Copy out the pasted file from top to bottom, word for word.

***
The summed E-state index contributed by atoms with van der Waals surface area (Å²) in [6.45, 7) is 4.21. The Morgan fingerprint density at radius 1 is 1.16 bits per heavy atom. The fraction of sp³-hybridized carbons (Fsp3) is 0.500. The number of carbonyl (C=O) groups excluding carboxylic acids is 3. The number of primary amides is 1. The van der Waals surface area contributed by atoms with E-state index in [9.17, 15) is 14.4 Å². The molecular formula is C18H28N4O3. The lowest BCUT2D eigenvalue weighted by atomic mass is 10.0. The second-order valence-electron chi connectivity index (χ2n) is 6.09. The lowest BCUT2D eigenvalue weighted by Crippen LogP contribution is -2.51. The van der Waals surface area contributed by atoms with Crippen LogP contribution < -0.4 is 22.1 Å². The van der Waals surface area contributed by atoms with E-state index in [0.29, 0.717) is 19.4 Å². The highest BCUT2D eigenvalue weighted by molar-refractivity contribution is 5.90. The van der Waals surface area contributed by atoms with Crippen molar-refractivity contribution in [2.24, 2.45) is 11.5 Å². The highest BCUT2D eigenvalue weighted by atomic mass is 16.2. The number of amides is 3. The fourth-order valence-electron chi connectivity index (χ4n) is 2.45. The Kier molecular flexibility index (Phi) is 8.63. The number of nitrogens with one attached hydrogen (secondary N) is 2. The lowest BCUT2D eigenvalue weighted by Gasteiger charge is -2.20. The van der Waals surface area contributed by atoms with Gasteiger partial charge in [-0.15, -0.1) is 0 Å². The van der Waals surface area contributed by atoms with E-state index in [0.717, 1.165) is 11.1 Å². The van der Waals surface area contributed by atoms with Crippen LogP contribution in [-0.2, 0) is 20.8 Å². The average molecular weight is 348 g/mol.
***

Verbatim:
The summed E-state index contributed by atoms with van der Waals surface area (Å²) in [6.45, 7) is 4.21. The Morgan fingerprint density at radius 1 is 1.16 bits per heavy atom. The fraction of sp³-hybridized carbons (Fsp3) is 0.500. The number of carbonyl (C=O) groups excluding carboxylic acids is 3. The number of primary amides is 1. The van der Waals surface area contributed by atoms with E-state index in [9.17, 15) is 14.4 Å². The molecular formula is C18H28N4O3. The lowest BCUT2D eigenvalue weighted by atomic mass is 10.0. The second-order valence-electron chi connectivity index (χ2n) is 6.09. The lowest BCUT2D eigenvalue weighted by Crippen LogP contribution is -2.51. The van der Waals surface area contributed by atoms with Crippen LogP contribution < -0.4 is 22.1 Å². The van der Waals surface area contributed by atoms with E-state index in [0.29, 0.717) is 19.4 Å². The highest BCUT2D eigenvalue weighted by molar-refractivity contribution is 5.90. The van der Waals surface area contributed by atoms with Crippen molar-refractivity contribution in [2.24, 2.45) is 11.5 Å². The highest BCUT2D eigenvalue weighted by atomic mass is 16.2. The number of amides is 3. The fourth-order valence-electron chi connectivity index (χ4n) is 2.45. The Kier molecular flexibility index (Phi) is 8.63. The number of nitrogens with one attached hydrogen (secondary N) is 2. The lowest BCUT2D eigenvalue weighted by Gasteiger charge is -2.20. The van der Waals surface area contributed by atoms with Gasteiger partial charge in [-0.15, -0.1) is 0 Å². The van der Waals surface area contributed by atoms with E-state index in [0.717, 1.165) is 11.1 Å². The van der Waals surface area contributed by atoms with Crippen LogP contribution in [-0.2, 0) is 20.8 Å². The average molecular weight is 348 g/mol.